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Singapore Repeals Gay Sex Ban, But Dampens Marriage Equality Hopes

Singapore's Pink Festival
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Any decisions about marriage, at least for the time being, will be left to the country's executives and legislature

Singapore repealed a law that banned gay sex on Tuesday. However, the country's parliament also took a jab at LGBTQ+ rights by amending the constitution that would prevent certain court challenges to the country's ban on same-sex marriage.

LGBTQ+ activists were heartened by the repeal of the gay sex, according to Reuters.

But the amendment also passed blocks legal action against certain definitions like that of marriage, family, etc. Those policies, the news wire reports, will now be left to the executive and legislative branches of its government.

Both the repeal of the gay sex law and the constitutional amendment were passed by wide margins, mainly because the country's ruling party has a large majority in parliament.

Changes to the definition of marriage can still be changed via parliament. The current government is unlikely to change it though.

The two pieces of legislation did not indicate when the new laws would go into effect.

Bryan Choong, who chairs the LGBTQ+ rights group Oogachaga, told Reuters that it was still an achievement to repeal the ban on gay sex. Choong continued that queer couples and families also "have the right to be recognized and protected".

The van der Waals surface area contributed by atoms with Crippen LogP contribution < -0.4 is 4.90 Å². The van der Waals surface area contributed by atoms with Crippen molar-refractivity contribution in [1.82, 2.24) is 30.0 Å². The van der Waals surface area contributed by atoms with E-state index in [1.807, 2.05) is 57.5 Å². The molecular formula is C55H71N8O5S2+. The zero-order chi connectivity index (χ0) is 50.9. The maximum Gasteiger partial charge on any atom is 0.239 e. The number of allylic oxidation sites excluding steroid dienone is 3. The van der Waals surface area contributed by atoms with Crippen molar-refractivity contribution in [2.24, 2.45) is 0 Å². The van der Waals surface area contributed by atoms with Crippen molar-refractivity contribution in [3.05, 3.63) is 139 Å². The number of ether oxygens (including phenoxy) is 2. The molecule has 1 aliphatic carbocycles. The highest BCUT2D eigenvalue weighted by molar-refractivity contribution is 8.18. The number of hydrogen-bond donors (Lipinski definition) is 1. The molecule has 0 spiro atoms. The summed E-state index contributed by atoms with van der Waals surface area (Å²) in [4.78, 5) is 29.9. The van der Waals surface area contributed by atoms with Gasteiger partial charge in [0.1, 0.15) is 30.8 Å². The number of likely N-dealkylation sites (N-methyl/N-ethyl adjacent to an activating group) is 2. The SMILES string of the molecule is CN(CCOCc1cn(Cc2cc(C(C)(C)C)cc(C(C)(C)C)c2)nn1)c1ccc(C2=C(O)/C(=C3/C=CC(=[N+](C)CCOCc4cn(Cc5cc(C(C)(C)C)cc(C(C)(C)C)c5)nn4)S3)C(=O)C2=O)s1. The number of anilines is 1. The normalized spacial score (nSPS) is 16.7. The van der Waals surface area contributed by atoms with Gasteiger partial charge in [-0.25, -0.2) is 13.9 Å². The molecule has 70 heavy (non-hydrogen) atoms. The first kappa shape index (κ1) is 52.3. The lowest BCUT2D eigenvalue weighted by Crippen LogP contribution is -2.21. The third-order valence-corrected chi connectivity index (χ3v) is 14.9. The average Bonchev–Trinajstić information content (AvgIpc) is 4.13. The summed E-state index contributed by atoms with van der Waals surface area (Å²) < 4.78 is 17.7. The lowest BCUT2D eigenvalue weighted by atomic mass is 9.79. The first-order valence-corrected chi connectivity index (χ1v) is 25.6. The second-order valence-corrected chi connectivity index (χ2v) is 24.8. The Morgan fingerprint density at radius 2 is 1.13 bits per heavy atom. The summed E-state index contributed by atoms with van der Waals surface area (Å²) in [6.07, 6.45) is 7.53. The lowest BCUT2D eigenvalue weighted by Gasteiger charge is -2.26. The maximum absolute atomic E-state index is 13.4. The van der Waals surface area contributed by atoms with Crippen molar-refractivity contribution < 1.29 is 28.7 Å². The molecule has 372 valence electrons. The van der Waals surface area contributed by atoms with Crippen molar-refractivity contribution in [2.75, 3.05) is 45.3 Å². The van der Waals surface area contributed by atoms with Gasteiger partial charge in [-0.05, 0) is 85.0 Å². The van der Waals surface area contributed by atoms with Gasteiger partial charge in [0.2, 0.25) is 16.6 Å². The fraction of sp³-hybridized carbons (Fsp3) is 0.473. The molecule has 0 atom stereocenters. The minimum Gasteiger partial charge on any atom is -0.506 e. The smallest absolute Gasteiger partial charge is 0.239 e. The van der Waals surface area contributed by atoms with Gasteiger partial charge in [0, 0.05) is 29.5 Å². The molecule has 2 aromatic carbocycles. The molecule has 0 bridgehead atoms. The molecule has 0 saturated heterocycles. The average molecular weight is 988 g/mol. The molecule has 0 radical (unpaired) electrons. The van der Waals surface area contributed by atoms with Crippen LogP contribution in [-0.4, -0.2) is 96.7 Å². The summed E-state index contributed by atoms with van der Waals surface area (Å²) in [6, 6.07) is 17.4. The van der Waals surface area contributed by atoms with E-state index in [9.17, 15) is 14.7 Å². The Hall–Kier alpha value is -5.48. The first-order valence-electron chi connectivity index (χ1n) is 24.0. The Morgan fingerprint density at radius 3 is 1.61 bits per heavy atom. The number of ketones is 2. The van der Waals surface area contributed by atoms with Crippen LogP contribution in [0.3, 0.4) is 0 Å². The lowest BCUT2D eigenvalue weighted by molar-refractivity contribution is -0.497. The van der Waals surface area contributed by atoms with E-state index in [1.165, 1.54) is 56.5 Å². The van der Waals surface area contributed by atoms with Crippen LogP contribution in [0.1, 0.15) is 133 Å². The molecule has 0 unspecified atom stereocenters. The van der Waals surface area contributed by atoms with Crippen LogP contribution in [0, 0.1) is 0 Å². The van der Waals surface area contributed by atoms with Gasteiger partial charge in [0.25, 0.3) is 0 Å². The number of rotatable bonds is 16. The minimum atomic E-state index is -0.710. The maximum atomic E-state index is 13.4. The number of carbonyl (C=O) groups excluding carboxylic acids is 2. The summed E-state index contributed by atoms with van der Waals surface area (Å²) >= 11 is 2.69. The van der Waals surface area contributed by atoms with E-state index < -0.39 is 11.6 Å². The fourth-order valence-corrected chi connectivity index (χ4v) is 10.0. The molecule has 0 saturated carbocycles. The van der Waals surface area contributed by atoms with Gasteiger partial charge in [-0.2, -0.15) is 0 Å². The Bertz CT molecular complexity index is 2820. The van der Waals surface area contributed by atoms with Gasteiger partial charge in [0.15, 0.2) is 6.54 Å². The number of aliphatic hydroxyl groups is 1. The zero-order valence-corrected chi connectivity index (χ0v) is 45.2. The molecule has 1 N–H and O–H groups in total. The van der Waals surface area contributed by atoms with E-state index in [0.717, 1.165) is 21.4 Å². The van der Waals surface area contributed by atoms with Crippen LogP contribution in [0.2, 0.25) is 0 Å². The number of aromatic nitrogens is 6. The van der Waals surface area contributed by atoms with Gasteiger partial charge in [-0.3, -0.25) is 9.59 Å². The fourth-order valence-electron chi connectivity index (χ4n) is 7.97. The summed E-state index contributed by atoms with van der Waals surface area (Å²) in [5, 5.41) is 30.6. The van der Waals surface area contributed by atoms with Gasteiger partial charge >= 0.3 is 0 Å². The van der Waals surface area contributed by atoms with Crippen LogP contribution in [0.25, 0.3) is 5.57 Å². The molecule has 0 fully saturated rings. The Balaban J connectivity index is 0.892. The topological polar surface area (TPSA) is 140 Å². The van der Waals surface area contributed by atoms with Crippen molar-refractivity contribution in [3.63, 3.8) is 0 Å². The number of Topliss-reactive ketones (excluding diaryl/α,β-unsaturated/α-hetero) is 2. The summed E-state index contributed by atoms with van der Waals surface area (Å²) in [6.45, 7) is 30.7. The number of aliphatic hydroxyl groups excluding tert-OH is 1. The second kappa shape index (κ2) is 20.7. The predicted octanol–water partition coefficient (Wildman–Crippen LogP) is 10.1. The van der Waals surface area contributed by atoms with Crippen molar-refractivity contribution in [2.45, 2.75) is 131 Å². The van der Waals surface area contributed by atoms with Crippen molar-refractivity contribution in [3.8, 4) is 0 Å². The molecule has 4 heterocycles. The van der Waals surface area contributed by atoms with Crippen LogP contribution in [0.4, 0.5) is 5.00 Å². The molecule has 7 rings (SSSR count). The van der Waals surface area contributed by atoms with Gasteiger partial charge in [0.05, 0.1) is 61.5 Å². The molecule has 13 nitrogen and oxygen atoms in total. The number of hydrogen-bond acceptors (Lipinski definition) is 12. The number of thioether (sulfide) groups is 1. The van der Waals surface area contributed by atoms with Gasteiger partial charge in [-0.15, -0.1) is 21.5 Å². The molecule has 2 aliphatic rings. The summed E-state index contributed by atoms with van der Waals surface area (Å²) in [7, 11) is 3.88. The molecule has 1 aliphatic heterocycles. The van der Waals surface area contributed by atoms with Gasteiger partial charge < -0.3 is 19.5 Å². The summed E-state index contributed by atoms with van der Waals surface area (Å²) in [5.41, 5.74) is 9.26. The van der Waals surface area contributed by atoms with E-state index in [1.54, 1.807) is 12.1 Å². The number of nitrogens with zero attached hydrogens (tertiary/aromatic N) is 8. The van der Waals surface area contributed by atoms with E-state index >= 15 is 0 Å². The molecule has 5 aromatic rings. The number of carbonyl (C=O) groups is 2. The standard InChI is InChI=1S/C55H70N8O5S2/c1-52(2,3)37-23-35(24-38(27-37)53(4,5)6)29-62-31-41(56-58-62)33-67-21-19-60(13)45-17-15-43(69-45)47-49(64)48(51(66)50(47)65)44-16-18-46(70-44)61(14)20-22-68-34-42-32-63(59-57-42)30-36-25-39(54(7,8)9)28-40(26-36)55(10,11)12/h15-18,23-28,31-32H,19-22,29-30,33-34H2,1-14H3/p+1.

Singapore's Home Affairs Minister K. Shanmugam said in parliament this week, "We will try and maintain a balance...to uphold a stable society with traditional, heterosexual family values, but with space for homosexuals to live their lives and contribute to society,"

The city-state's attitudes toward LGBTQ+ subjects have become more progressive. Reuters cited a 2018 survey by the Institute of Policy Studies in Singapore that found those aged 18-25 are 42 percent likely to accept same-sex marriage in 2018 compared to just 17 percent a year before.

Singapore's latest moves show that the trend toward recognizing more rights for the LGBTQ+ communities in Asia is growing with Taiwan, Thailand, and India recently passing laws favorable to their queer populations.

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